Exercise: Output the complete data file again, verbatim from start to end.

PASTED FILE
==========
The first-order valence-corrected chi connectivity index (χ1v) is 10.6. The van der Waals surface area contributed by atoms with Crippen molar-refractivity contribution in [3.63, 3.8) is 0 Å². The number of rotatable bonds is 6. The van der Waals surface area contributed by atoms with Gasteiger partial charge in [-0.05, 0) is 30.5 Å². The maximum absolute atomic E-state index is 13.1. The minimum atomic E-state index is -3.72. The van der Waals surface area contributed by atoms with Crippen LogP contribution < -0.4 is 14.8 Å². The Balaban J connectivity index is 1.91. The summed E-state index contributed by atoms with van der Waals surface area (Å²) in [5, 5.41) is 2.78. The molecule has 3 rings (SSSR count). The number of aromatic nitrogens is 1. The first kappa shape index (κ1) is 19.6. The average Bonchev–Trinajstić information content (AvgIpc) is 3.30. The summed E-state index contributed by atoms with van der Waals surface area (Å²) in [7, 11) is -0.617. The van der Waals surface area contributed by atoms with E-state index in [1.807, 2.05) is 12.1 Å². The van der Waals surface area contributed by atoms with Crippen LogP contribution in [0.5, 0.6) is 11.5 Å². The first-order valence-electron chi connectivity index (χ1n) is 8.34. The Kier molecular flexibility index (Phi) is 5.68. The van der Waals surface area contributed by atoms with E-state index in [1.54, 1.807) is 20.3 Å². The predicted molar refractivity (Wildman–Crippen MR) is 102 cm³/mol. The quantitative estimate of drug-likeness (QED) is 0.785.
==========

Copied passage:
The first-order valence-corrected chi connectivity index (χ1v) is 10.6. The van der Waals surface area contributed by atoms with Crippen molar-refractivity contribution in [3.63, 3.8) is 0 Å². The number of rotatable bonds is 6. The van der Waals surface area contributed by atoms with Gasteiger partial charge in [-0.05, 0) is 30.5 Å². The maximum absolute atomic E-state index is 13.1. The minimum atomic E-state index is -3.72. The van der Waals surface area contributed by atoms with Crippen LogP contribution < -0.4 is 14.8 Å². The Balaban J connectivity index is 1.91. The summed E-state index contributed by atoms with van der Waals surface area (Å²) in [5, 5.41) is 2.78. The molecule has 3 rings (SSSR count). The number of aromatic nitrogens is 1. The first kappa shape index (κ1) is 19.6. The average Bonchev–Trinajstić information content (AvgIpc) is 3.30. The summed E-state index contributed by atoms with van der Waals surface area (Å²) in [7, 11) is -0.617. The van der Waals surface area contributed by atoms with E-state index in [1.807, 2.05) is 12.1 Å². The van der Waals surface area contributed by atoms with Crippen LogP contribution in [0.5, 0.6) is 11.5 Å². The first-order valence-electron chi connectivity index (χ1n) is 8.34. The Kier molecular flexibility index (Phi) is 5.68. The van der Waals surface area contributed by atoms with E-state index in [1.54, 1.807) is 20.3 Å². The predicted molar refractivity (Wildman–Crippen MR) is 102 cm³/mol. The quantitative estimate of drug-likeness (QED) is 0.785.